Invitation to Mass a ‘silly mistake’, says National Maternity Hospital

Hospital claims interfaith ceremony will mark inauguration of Master

The National Maternity Hospital, Holles Street. File photograph: Bryan O’Brien

The National Maternity Hospital, Holles Street. File photograph: Bryan O’Brien

 

The National Maternity Hospital has issued invitations to a Catholic Mass to mark the inauguration of its new Master, Prof Shane Higgins, on January 1st.

The invitations, issued by hospital chairman Mr Justice Nicholas Kearns on National Maternity Hospital headed paper, say the “programme for the inauguration is as follows” and sets out that a Mass is to take place at noon in the hospital boardroom.

An invitation to the service marking the inauguration of the new Master of the National Maternity Hospital
An invitation to the service marking the inauguration of the new Master of the National Maternity Hospital

A spokesman for the hospital said the reference to a Mass on the invitations was a “silly mistake” and that in fact an inter-faith service was planned.

He refused however to say who from non-Catholic or non-Christian traditions had been invited. When asked if the invitations would be withdrawn and re-issued, he said: “Nothing to add”.

When contacted by The Irish Times Maurice Cohen, chairman of the Jewish Representative Council of Ireland, said no-one to his knowledge from the Jewish community had been invited to the event. Nor, according to Dr Ali Selim, of the Islamic Cultural Centre of Ireland, had anyone from the Muslim community. The Dublin City Interfaith Forum, which said it was “normally be invited to interfaith events” in the city, had also heard nothing about the event to mark the start of Prof Higgins’s seven-year term.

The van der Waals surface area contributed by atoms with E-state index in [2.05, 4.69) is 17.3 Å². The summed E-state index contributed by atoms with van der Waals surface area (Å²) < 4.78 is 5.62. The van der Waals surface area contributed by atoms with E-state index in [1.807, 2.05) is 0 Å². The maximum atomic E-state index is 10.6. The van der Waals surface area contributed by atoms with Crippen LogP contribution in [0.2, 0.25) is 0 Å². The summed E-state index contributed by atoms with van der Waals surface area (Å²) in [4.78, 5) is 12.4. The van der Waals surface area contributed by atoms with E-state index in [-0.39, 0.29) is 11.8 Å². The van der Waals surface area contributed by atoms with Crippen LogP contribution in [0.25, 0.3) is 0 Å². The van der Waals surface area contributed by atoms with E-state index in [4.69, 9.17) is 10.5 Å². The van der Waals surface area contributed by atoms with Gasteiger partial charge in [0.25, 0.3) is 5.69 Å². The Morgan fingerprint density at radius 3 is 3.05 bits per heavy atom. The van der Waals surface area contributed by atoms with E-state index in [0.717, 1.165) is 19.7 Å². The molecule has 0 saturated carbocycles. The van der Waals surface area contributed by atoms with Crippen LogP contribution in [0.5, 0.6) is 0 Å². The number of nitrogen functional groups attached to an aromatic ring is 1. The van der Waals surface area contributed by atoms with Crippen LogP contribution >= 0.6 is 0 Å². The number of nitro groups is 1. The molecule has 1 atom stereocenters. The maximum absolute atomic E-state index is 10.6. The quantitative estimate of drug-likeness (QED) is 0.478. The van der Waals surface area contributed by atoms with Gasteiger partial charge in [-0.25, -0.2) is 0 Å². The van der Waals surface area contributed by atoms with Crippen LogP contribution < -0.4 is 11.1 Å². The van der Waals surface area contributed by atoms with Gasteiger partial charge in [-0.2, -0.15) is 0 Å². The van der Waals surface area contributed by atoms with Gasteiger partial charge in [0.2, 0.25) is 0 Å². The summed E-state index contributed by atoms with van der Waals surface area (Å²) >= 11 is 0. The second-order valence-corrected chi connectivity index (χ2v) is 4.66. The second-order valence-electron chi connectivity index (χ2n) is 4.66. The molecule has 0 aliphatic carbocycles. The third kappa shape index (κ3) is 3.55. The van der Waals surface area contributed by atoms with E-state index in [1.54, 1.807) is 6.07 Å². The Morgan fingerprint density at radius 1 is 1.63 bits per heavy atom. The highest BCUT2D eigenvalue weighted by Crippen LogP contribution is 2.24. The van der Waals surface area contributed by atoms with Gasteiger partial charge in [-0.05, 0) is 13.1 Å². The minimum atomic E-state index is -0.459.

A Mass is not a usual or necessary part of events to mark to beginning of a Master’s term. Of the previous four Masters, including outgoing Dr Rhona Mahony, just one had a Mass.

Dr Declan Keane had a Mass in 1998 at the start of his term, and held the position until 2004. Neither his predecessor, Dr Peter Boylan, nor Dr Michael Robson who succeeded him had a Mass.

Among those who received the invitation were Dublin city councillors Claire Byrne and Mícheál Mac Donncha. Both sit on the hospital’s board of governors.

Cllr Mac Donncha described the invitation to a Mass at in the hospital boardroom as “inappropriate” particularly given the ongoing controversy over the planned move to the St Vincent’s Hospital campus.

Concerns remain over the degree of control the Sisters of Charity would have over governance at the hospital. The Sisters say they are withdrawing from ownership of St Vincent’s.

Following an executive meeting at the hospital on Wednesday Cllr Mac Donncha spoke to Mr Justice Kearns and was assured, he says, the service would be “interdenominational”. He said he asked that the invitations be re-issued clarifying the situation.

Cllr Byrne said she thought it “very odd” when she saw she was being invited to a Mass. Neither councillor can attend the event on 1st January. Prof Higgins did not return phone calls from The Irish Times.